## Functions

### More on Passing Arguments to a Function

In the previous examples #1 and #2,
arguments were passed to the function as a list of two individual variables.
$average = calc_average ($a, $b);

It is also possible to pass to the function an array, or a combination of array and scalar variables. Upon function invocation, the array will
be decomposed to its elements, and then the list of variables and array elements will be assigned to the @_ special variable.
For example, let us modify the `calc_average` subroutine so that it will calculate the average of any given
list of numbers. We will call the subroutine several times, each with different combination of arguments.

#### Example #3

#!/usr/bin/perl
# first case: passing individual scalar variables
$a = 8;
$b = 12;
$c = 13;
$ave1 = calc_average ($a, $b, $c);
print "First average: $ave1\n";
# second case: passing an array variable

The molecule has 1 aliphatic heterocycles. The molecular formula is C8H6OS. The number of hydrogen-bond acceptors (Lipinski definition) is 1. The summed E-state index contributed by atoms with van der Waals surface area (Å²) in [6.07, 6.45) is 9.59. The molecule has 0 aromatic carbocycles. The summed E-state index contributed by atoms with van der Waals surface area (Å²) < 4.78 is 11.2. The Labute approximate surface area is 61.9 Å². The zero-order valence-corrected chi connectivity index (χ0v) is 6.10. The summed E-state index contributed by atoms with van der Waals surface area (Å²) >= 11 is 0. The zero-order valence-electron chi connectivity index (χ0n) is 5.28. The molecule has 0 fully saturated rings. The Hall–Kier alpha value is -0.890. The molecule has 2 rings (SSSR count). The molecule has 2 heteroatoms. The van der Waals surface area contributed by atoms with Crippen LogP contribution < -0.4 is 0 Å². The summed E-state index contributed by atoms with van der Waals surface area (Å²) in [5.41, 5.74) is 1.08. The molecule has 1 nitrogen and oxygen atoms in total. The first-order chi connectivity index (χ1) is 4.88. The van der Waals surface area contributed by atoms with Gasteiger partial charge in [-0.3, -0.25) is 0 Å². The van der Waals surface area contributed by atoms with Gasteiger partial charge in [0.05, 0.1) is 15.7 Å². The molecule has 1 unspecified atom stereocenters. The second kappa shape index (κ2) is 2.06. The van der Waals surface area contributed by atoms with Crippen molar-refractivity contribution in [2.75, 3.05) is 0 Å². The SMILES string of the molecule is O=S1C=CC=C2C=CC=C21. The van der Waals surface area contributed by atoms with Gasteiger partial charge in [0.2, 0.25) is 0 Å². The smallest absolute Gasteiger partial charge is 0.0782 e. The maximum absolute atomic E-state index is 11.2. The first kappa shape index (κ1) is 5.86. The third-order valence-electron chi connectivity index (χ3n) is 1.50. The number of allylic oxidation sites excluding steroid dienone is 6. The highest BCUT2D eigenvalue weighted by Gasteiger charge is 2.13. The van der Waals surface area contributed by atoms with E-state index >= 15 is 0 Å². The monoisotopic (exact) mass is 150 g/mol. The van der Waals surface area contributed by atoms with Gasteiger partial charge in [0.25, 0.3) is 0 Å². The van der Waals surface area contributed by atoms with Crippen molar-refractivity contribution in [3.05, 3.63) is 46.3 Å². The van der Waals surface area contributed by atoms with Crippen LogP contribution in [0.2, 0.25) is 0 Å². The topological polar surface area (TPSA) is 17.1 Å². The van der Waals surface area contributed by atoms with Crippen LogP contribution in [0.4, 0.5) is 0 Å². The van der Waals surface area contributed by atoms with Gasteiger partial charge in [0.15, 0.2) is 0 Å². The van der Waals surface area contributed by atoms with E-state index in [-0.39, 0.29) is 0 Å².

@numbers = (5, 3, 1, 7);
$ave2 = calc_average (@numbers);
print "Second average: $ave2\n";
# start function definition
sub calc_average {
my (@list) = @_; # @_ is now assigned into an array variable
#declaration and initialization of private subroutine variables, using my
my ($no_of_elem, $result);
my ($sum) = 0; # declare and initialize in the same time
# since we do not know in advance how many numbers will be passed to
# the subroutine, we have to determine them from the number of elements
# in the arguments list.
$no_of_elem = scalar (@list);
# iterate over the list of numbers passed to the function,
# and calculate their sum.
foreach $i (@list) {
$sum += $i;
}
#calculate average and return the result
$result = $sum / $no_of_elem;
return $result;
}
# program output: First average: 11
# Second average: 4

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